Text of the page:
Dallas Animal Services (DAS) is facing a capacity crisis for their large dog population. According to a City of Dallas press release, they are not the only shelter facing the same issue. Several shelters in the region and across the state are struggling to find positive solutions for all of their dogs.
DAS Interim Director MeLissa Webber said, “With the help of the community, DAS has transformed into one of the leading lifesaver’s in the state, and our euthanasia rate is at an all-time low. But, despite this progress, we are still running out of big dog kennels in the shelter, and if we can’t find homes and fosters for some of these great dogs, we will have to make difficult euthanasia decisions.”
Part of the solution, Dallas Animal Services found, was to partner with Best Friends Animal Society. Both shelters will participate in the Texas Big Dog Campaign throughout October to encourage adopting or fostering shelter dogs over 40 pounds.
According to the press release, these are the most at-risk animals in shelters across the state.
“About 80% of our kennels are able to house medium and large dogs, and as of October 4, DAS was at 79% capacity,” Webber said. “As the City of Dallas’ municipal shelter, helping any Dallas pet in need, regardless of our current capacity and right now, large dogs are coming in faster than they’re finding positive outcomes. That’s why we need you! If you can adopt or foster a medium or large dog, you can save not only the life of that dog but also the life of the dog we bring into their kennel tomorrow!”
October is also National Adopt A Shelter Dog Month, and all pets at DAS will be free to adopt throughout the month. Best Friends Animal Society Regional Director, LeeAnn Shenefiel, said large dogs in shelters are stigmatized, but this campaign hopes to change that.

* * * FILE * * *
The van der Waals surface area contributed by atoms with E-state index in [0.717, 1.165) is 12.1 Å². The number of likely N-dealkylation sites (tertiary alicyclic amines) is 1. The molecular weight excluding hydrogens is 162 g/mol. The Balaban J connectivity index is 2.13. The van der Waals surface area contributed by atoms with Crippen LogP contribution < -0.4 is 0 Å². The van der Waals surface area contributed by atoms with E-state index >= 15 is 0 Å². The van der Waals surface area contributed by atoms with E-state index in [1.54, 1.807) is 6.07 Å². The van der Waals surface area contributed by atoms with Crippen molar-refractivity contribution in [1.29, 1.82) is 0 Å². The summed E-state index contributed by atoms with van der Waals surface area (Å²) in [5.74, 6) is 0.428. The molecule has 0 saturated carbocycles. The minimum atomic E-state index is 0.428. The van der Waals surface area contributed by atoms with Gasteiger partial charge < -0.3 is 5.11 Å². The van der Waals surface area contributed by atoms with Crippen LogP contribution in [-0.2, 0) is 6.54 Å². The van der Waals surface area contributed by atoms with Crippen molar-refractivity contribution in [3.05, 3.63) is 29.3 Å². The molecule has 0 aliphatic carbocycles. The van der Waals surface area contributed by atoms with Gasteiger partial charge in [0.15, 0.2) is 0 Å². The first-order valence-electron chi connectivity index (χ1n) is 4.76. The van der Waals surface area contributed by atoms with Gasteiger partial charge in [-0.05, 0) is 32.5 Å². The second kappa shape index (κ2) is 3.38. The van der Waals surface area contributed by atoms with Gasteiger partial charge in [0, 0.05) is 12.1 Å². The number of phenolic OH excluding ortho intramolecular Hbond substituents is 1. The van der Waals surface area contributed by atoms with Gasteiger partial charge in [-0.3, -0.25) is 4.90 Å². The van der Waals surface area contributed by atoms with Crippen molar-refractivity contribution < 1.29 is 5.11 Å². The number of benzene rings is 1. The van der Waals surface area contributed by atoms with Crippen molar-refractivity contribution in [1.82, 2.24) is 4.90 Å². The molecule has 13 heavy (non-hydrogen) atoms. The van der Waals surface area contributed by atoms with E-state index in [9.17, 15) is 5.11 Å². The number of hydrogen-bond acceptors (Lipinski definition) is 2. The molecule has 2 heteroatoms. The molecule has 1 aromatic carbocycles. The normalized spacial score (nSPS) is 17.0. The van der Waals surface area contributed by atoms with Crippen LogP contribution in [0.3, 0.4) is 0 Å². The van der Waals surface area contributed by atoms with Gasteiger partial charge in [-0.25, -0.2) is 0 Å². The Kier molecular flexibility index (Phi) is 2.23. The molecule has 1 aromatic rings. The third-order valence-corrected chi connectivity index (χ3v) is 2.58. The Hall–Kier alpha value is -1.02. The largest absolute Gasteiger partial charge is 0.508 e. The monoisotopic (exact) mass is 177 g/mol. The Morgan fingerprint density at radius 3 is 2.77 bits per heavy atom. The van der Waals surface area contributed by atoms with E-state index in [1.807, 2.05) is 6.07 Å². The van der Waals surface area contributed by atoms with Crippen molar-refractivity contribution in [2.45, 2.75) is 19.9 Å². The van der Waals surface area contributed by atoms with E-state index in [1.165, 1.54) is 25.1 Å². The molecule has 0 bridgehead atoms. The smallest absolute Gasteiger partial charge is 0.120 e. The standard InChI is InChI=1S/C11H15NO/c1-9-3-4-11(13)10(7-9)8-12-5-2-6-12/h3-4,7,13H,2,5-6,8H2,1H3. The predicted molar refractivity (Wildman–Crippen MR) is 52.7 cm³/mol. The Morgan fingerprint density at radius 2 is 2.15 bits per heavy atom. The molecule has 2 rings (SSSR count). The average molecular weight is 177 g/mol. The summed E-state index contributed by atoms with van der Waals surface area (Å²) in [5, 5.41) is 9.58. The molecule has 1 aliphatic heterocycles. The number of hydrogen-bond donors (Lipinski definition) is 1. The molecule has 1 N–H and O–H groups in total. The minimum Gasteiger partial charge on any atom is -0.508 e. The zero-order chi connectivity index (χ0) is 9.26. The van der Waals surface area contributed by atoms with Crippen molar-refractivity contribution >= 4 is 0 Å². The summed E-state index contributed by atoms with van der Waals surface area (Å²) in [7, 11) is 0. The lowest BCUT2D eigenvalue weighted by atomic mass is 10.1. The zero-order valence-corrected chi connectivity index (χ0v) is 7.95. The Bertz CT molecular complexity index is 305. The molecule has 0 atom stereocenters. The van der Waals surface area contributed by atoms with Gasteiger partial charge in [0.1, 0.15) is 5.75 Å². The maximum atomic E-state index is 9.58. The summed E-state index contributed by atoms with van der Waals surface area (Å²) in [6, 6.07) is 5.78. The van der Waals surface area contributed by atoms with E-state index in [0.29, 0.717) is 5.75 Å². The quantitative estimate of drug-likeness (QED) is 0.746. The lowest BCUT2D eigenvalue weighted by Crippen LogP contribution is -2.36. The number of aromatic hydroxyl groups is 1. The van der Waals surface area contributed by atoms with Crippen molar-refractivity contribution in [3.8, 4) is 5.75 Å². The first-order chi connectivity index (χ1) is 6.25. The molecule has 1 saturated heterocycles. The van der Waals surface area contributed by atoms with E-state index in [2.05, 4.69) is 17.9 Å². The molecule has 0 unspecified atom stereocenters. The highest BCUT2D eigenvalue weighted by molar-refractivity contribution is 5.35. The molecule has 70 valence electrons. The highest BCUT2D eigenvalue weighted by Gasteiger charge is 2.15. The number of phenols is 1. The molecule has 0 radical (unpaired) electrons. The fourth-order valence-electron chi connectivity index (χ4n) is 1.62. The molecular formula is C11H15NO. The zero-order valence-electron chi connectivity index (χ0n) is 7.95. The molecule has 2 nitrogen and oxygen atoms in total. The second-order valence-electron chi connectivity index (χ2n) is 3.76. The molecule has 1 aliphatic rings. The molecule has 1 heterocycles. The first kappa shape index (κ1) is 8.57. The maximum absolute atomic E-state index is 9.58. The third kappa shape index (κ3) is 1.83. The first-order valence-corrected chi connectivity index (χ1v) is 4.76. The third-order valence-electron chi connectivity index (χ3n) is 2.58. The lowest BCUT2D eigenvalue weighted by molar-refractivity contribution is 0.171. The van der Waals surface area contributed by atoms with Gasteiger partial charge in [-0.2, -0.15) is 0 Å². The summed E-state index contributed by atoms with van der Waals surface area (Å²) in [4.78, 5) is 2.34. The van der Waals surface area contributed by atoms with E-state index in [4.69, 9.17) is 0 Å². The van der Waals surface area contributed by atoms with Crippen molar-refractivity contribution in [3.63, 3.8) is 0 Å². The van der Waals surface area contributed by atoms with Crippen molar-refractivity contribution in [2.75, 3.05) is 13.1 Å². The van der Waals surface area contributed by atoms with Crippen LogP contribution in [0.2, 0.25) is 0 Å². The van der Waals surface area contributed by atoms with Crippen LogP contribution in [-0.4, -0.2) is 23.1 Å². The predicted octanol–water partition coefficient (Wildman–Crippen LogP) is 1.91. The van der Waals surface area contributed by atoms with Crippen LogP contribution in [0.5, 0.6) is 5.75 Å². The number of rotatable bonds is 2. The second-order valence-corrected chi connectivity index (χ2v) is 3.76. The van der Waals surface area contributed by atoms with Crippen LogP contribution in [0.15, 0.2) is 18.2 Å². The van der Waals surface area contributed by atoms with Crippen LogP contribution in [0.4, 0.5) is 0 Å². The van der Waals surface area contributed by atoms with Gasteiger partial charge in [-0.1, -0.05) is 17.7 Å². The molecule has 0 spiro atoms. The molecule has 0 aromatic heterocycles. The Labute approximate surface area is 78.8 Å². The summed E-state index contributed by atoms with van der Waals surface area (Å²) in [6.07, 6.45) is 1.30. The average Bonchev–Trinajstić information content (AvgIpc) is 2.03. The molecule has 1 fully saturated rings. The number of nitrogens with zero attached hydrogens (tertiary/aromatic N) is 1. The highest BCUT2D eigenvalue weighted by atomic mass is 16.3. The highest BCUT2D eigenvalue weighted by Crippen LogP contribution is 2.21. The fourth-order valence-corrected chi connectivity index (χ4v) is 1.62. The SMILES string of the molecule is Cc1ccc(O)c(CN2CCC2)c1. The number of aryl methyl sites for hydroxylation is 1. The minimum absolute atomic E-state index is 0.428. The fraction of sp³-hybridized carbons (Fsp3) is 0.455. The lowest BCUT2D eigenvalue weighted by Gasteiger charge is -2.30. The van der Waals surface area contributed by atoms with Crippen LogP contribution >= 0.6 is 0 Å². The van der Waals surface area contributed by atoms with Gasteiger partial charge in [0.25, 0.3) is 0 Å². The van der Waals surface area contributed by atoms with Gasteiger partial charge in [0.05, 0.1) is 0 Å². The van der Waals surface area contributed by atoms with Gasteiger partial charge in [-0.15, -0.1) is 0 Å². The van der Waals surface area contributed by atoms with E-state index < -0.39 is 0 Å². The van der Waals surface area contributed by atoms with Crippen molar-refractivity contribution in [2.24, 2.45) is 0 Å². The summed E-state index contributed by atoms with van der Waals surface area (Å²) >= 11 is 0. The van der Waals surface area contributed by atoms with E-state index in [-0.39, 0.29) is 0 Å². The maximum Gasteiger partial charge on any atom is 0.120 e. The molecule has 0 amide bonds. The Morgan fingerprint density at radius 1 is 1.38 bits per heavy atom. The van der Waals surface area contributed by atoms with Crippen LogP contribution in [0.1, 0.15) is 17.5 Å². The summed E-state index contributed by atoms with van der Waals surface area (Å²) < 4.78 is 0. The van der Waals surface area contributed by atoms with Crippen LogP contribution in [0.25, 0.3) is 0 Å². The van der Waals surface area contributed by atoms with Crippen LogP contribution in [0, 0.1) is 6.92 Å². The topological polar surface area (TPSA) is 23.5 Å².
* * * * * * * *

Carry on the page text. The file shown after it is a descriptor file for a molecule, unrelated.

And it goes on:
“Everything is bigger in Texas, including our dogs,” Shenefiel said. “While those of us who have big dogs know they too can be loveable lap dogs, great jogging partners, or a furry pillow during a TV binge, big dogs tend to have a longer length of stay at shelters, more often get overlooked by adopters and are more challenging to place in foster homes. The purpose of the ‘Texas Big Dog Campaign’ is to destigmatize large dogs, debunk myths and recruit more local adopters and fosters to save this vulnerable population.”
Fostering is considered just as important to the shelters, and DAS has long-term and short-term foster options. While foster families do not have to be Texans, they are asked to be within driving distance from DAS.
Shenefiel said, “We know that dogs thrive and are happier in homes rather than in a shelter environment – in a foster home, dogs are able to decompress and prepare for what life will be like in an adoptive home.”
Adoptable pets can be seen online or through in-person visits.